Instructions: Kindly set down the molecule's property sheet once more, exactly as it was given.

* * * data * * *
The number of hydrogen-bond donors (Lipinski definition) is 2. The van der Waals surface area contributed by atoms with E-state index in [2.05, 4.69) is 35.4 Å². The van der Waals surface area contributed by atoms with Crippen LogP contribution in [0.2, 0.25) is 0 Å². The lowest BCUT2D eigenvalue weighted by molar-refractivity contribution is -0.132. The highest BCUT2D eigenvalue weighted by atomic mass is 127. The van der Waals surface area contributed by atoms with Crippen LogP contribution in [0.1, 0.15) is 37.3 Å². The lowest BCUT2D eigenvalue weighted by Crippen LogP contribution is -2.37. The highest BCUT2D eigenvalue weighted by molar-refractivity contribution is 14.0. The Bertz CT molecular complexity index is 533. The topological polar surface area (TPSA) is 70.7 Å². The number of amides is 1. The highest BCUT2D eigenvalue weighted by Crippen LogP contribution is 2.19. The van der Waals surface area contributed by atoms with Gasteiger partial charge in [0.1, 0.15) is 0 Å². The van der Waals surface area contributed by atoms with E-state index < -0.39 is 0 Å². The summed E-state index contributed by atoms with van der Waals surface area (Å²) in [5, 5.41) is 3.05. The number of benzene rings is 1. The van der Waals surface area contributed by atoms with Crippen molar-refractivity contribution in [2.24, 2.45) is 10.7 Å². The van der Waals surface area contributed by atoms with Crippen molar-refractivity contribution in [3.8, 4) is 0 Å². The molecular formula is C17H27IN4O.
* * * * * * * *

The number of hydrogen-bond donors (Lipinski definition) is 2. The van der Waals surface area contributed by atoms with E-state index in [2.05, 4.69) is 35.4 Å². The van der Waals surface area contributed by atoms with Crippen LogP contribution in [0.2, 0.25) is 0 Å². The lowest BCUT2D eigenvalue weighted by molar-refractivity contribution is -0.132. The highest BCUT2D eigenvalue weighted by atomic mass is 127. The van der Waals surface area contributed by atoms with Crippen LogP contribution in [0.1, 0.15) is 37.3 Å². The lowest BCUT2D eigenvalue weighted by Crippen LogP contribution is -2.37. The highest BCUT2D eigenvalue weighted by molar-refractivity contribution is 14.0. The Bertz CT molecular complexity index is 533. The topological polar surface area (TPSA) is 70.7 Å². The number of amides is 1. The highest BCUT2D eigenvalue weighted by Crippen LogP contribution is 2.19. The van der Waals surface area contributed by atoms with Gasteiger partial charge in [0.1, 0.15) is 0 Å². The van der Waals surface area contributed by atoms with E-state index < -0.39 is 0 Å². The summed E-state index contributed by atoms with van der Waals surface area (Å²) in [5, 5.41) is 3.05. The number of benzene rings is 1. The van der Waals surface area contributed by atoms with Crippen molar-refractivity contribution in [2.24, 2.45) is 10.7 Å². The van der Waals surface area contributed by atoms with Crippen molar-refractivity contribution in [3.8, 4) is 0 Å². The molecular formula is C17H27IN4O.